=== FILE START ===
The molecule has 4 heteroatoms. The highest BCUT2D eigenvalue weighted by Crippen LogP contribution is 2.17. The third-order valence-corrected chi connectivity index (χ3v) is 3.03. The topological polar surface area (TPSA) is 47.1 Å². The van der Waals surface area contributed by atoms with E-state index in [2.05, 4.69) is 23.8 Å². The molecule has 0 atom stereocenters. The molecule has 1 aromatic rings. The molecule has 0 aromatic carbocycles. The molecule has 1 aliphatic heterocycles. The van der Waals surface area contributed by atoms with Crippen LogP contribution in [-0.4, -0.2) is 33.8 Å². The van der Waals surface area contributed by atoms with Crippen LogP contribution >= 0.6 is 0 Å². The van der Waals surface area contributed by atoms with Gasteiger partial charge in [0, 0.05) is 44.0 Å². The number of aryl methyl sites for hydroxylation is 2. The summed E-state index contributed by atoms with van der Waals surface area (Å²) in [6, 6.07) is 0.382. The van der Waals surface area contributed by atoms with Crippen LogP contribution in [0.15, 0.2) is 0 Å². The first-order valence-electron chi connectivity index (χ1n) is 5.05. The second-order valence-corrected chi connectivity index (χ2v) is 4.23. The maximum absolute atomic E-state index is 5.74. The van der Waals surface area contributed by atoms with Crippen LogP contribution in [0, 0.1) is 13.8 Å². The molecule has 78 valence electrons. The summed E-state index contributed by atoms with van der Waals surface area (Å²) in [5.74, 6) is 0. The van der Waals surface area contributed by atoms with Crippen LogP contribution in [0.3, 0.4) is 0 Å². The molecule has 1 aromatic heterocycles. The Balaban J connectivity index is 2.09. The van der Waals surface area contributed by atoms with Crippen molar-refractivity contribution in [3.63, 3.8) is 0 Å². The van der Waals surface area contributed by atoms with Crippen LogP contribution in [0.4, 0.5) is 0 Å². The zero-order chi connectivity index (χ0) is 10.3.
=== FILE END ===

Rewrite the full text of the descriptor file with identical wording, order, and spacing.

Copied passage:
The molecule has 4 heteroatoms. The highest BCUT2D eigenvalue weighted by Crippen LogP contribution is 2.17. The third-order valence-corrected chi connectivity index (χ3v) is 3.03. The topological polar surface area (TPSA) is 47.1 Å². The van der Waals surface area contributed by atoms with E-state index in [2.05, 4.69) is 23.8 Å². The molecule has 0 atom stereocenters. The molecule has 1 aromatic rings. The molecule has 0 aromatic carbocycles. The molecule has 1 aliphatic heterocycles. The van der Waals surface area contributed by atoms with Crippen LogP contribution in [-0.4, -0.2) is 33.8 Å². The van der Waals surface area contributed by atoms with Crippen LogP contribution >= 0.6 is 0 Å². The van der Waals surface area contributed by atoms with Gasteiger partial charge in [0, 0.05) is 44.0 Å². The number of aryl methyl sites for hydroxylation is 2. The summed E-state index contributed by atoms with van der Waals surface area (Å²) in [6, 6.07) is 0.382. The van der Waals surface area contributed by atoms with Crippen LogP contribution in [0.15, 0.2) is 0 Å². The first-order valence-electron chi connectivity index (χ1n) is 5.05. The second-order valence-corrected chi connectivity index (χ2v) is 4.23. The maximum absolute atomic E-state index is 5.74. The van der Waals surface area contributed by atoms with Crippen LogP contribution in [0, 0.1) is 13.8 Å². The molecule has 78 valence electrons. The summed E-state index contributed by atoms with van der Waals surface area (Å²) in [5.74, 6) is 0. The van der Waals surface area contributed by atoms with Crippen LogP contribution in [0.3, 0.4) is 0 Å². The molecule has 1 aromatic heterocycles. The Balaban J connectivity index is 2.09. The van der Waals surface area contributed by atoms with Crippen molar-refractivity contribution in [3.63, 3.8) is 0 Å². The van der Waals surface area contributed by atoms with Crippen LogP contribution in [0.4, 0.5) is 0 Å². The zero-order chi connectivity index (χ0) is 10.3.